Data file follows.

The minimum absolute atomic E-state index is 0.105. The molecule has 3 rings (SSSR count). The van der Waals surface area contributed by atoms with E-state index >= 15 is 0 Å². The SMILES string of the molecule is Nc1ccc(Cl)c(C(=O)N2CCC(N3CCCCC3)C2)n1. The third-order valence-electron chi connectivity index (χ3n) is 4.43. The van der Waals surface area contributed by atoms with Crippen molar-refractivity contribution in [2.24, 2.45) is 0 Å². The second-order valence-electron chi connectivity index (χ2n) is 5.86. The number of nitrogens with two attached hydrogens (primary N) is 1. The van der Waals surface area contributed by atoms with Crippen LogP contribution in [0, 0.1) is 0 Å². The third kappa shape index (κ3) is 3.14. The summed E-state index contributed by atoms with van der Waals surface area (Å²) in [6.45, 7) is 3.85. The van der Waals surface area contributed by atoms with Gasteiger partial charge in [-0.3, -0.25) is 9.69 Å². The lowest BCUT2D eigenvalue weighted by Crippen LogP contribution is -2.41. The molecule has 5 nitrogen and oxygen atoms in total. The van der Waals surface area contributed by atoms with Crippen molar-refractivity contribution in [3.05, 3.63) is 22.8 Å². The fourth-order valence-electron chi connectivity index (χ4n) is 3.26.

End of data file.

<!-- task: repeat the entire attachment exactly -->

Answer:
The minimum absolute atomic E-state index is 0.105. The molecule has 3 rings (SSSR count). The van der Waals surface area contributed by atoms with E-state index >= 15 is 0 Å². The SMILES string of the molecule is Nc1ccc(Cl)c(C(=O)N2CCC(N3CCCCC3)C2)n1. The third-order valence-electron chi connectivity index (χ3n) is 4.43. The van der Waals surface area contributed by atoms with Crippen molar-refractivity contribution in [2.24, 2.45) is 0 Å². The second-order valence-electron chi connectivity index (χ2n) is 5.86. The number of nitrogens with two attached hydrogens (primary N) is 1. The van der Waals surface area contributed by atoms with Crippen LogP contribution in [0, 0.1) is 0 Å². The third kappa shape index (κ3) is 3.14. The summed E-state index contributed by atoms with van der Waals surface area (Å²) in [6.45, 7) is 3.85. The van der Waals surface area contributed by atoms with Gasteiger partial charge in [-0.3, -0.25) is 9.69 Å². The lowest BCUT2D eigenvalue weighted by Crippen LogP contribution is -2.41. The molecule has 5 nitrogen and oxygen atoms in total. The van der Waals surface area contributed by atoms with Crippen molar-refractivity contribution in [3.05, 3.63) is 22.8 Å². The fourth-order valence-electron chi connectivity index (χ4n) is 3.26.